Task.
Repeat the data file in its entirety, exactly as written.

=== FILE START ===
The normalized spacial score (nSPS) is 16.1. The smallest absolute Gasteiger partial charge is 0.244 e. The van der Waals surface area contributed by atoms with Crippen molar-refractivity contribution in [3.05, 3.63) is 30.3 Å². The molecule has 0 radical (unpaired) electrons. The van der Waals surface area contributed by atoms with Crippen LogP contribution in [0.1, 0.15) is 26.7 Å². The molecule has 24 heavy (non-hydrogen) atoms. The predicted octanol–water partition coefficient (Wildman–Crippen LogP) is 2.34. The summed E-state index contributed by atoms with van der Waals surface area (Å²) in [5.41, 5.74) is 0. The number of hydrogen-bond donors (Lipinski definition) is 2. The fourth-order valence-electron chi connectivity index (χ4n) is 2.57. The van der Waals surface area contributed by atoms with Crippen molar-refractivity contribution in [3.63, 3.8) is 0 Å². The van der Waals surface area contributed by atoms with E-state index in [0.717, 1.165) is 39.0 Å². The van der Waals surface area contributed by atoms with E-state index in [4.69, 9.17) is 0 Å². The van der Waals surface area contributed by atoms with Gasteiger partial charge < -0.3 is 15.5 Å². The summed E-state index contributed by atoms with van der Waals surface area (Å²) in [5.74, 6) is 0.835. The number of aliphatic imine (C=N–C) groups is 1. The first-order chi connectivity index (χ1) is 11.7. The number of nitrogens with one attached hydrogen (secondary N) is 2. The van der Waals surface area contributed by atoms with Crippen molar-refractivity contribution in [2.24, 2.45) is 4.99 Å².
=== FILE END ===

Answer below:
The normalized spacial score (nSPS) is 16.1. The smallest absolute Gasteiger partial charge is 0.244 e. The van der Waals surface area contributed by atoms with Crippen molar-refractivity contribution in [3.05, 3.63) is 30.3 Å². The molecule has 0 radical (unpaired) electrons. The van der Waals surface area contributed by atoms with Crippen LogP contribution in [0.1, 0.15) is 26.7 Å². The molecule has 24 heavy (non-hydrogen) atoms. The predicted octanol–water partition coefficient (Wildman–Crippen LogP) is 2.34. The summed E-state index contributed by atoms with van der Waals surface area (Å²) in [5.41, 5.74) is 0. The number of hydrogen-bond donors (Lipinski definition) is 2. The fourth-order valence-electron chi connectivity index (χ4n) is 2.57. The van der Waals surface area contributed by atoms with Crippen molar-refractivity contribution in [3.63, 3.8) is 0 Å². The van der Waals surface area contributed by atoms with E-state index in [0.717, 1.165) is 39.0 Å². The van der Waals surface area contributed by atoms with E-state index in [4.69, 9.17) is 0 Å². The van der Waals surface area contributed by atoms with Gasteiger partial charge < -0.3 is 15.5 Å². The summed E-state index contributed by atoms with van der Waals surface area (Å²) in [5.74, 6) is 0.835. The number of aliphatic imine (C=N–C) groups is 1. The first-order chi connectivity index (χ1) is 11.7. The number of nitrogens with one attached hydrogen (secondary N) is 2. The van der Waals surface area contributed by atoms with Crippen molar-refractivity contribution in [2.24, 2.45) is 4.99 Å².